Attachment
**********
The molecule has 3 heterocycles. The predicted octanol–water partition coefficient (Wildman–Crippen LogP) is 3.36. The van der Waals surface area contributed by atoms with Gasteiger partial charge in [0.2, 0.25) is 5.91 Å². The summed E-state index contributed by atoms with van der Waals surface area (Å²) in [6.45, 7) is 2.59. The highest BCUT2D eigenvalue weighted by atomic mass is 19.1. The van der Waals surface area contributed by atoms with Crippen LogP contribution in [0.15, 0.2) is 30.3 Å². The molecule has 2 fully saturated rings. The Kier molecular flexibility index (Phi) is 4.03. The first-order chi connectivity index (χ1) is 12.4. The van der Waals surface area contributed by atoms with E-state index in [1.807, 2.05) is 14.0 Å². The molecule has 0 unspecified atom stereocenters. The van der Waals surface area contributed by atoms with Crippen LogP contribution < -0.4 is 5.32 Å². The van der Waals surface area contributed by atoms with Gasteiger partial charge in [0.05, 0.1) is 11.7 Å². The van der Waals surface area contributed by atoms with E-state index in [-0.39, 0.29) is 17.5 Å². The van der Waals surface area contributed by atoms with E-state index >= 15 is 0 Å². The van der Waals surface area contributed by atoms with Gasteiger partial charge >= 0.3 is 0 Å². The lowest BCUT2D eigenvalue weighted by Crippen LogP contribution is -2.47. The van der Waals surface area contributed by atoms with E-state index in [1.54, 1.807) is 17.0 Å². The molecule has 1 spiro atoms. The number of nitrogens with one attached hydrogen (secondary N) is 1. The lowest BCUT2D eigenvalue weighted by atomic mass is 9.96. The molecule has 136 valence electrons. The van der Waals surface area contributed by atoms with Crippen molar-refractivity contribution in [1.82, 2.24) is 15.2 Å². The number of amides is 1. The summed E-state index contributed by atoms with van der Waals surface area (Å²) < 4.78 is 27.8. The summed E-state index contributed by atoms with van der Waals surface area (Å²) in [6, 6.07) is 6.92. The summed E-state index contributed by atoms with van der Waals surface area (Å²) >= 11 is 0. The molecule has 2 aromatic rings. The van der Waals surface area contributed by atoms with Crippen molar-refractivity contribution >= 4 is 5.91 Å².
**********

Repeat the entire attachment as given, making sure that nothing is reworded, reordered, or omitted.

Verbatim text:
The molecule has 3 heterocycles. The predicted octanol–water partition coefficient (Wildman–Crippen LogP) is 3.36. The van der Waals surface area contributed by atoms with Gasteiger partial charge in [0.2, 0.25) is 5.91 Å². The summed E-state index contributed by atoms with van der Waals surface area (Å²) in [6.45, 7) is 2.59. The highest BCUT2D eigenvalue weighted by atomic mass is 19.1. The van der Waals surface area contributed by atoms with Crippen LogP contribution in [0.15, 0.2) is 30.3 Å². The molecule has 2 fully saturated rings. The Kier molecular flexibility index (Phi) is 4.03. The first-order chi connectivity index (χ1) is 12.4. The van der Waals surface area contributed by atoms with E-state index in [1.807, 2.05) is 14.0 Å². The molecule has 0 unspecified atom stereocenters. The van der Waals surface area contributed by atoms with Crippen LogP contribution < -0.4 is 5.32 Å². The van der Waals surface area contributed by atoms with Gasteiger partial charge in [0.05, 0.1) is 11.7 Å². The van der Waals surface area contributed by atoms with E-state index in [-0.39, 0.29) is 17.5 Å². The van der Waals surface area contributed by atoms with E-state index >= 15 is 0 Å². The van der Waals surface area contributed by atoms with Gasteiger partial charge >= 0.3 is 0 Å². The lowest BCUT2D eigenvalue weighted by Crippen LogP contribution is -2.47. The van der Waals surface area contributed by atoms with E-state index in [1.54, 1.807) is 17.0 Å². The molecule has 1 spiro atoms. The number of nitrogens with one attached hydrogen (secondary N) is 1. The lowest BCUT2D eigenvalue weighted by atomic mass is 9.96. The molecule has 136 valence electrons. The van der Waals surface area contributed by atoms with Crippen molar-refractivity contribution in [1.82, 2.24) is 15.2 Å². The number of amides is 1. The summed E-state index contributed by atoms with van der Waals surface area (Å²) < 4.78 is 27.8. The summed E-state index contributed by atoms with van der Waals surface area (Å²) in [6, 6.07) is 6.92. The summed E-state index contributed by atoms with van der Waals surface area (Å²) >= 11 is 0. The molecule has 2 aromatic rings. The van der Waals surface area contributed by atoms with Crippen molar-refractivity contribution >= 4 is 5.91 Å².